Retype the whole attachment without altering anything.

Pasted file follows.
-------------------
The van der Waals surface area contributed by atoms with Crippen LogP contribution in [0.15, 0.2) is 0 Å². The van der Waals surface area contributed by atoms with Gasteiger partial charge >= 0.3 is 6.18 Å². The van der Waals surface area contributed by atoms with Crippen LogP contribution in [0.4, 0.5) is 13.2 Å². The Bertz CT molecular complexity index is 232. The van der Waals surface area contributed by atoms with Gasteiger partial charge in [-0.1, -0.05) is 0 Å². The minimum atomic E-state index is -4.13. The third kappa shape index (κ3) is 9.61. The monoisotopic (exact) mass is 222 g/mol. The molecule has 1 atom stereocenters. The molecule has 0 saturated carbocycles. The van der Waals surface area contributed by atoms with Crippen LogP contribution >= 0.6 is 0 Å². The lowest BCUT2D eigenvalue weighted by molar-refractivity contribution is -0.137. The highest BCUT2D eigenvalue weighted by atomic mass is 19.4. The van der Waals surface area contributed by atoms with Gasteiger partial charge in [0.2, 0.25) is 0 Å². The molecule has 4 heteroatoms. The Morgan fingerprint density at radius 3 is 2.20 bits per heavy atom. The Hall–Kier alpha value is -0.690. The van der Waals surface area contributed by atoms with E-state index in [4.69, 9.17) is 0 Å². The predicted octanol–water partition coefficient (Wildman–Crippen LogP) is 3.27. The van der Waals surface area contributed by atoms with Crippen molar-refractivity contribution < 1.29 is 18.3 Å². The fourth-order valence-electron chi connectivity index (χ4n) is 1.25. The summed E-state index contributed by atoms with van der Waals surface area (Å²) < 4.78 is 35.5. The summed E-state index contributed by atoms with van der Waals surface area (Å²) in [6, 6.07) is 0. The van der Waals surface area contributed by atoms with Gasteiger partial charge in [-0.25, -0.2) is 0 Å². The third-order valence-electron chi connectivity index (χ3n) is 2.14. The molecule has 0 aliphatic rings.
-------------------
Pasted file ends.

The van der Waals surface area contributed by atoms with Crippen LogP contribution in [0.15, 0.2) is 0 Å². The van der Waals surface area contributed by atoms with Gasteiger partial charge >= 0.3 is 6.18 Å². The van der Waals surface area contributed by atoms with Crippen LogP contribution in [0.4, 0.5) is 13.2 Å². The Bertz CT molecular complexity index is 232. The van der Waals surface area contributed by atoms with Gasteiger partial charge in [-0.1, -0.05) is 0 Å². The minimum atomic E-state index is -4.13. The third kappa shape index (κ3) is 9.61. The monoisotopic (exact) mass is 222 g/mol. The molecule has 1 atom stereocenters. The molecule has 0 saturated carbocycles. The van der Waals surface area contributed by atoms with Crippen LogP contribution >= 0.6 is 0 Å². The lowest BCUT2D eigenvalue weighted by molar-refractivity contribution is -0.137. The highest BCUT2D eigenvalue weighted by atomic mass is 19.4. The van der Waals surface area contributed by atoms with Gasteiger partial charge in [0.2, 0.25) is 0 Å². The molecule has 4 heteroatoms. The Morgan fingerprint density at radius 3 is 2.20 bits per heavy atom. The Hall–Kier alpha value is -0.690. The van der Waals surface area contributed by atoms with E-state index in [4.69, 9.17) is 0 Å². The predicted octanol–water partition coefficient (Wildman–Crippen LogP) is 3.27. The van der Waals surface area contributed by atoms with Crippen molar-refractivity contribution < 1.29 is 18.3 Å². The fourth-order valence-electron chi connectivity index (χ4n) is 1.25. The summed E-state index contributed by atoms with van der Waals surface area (Å²) < 4.78 is 35.5. The summed E-state index contributed by atoms with van der Waals surface area (Å²) in [6, 6.07) is 0. The van der Waals surface area contributed by atoms with Gasteiger partial charge in [-0.25, -0.2) is 0 Å². The third-order valence-electron chi connectivity index (χ3n) is 2.14. The molecule has 0 aliphatic rings.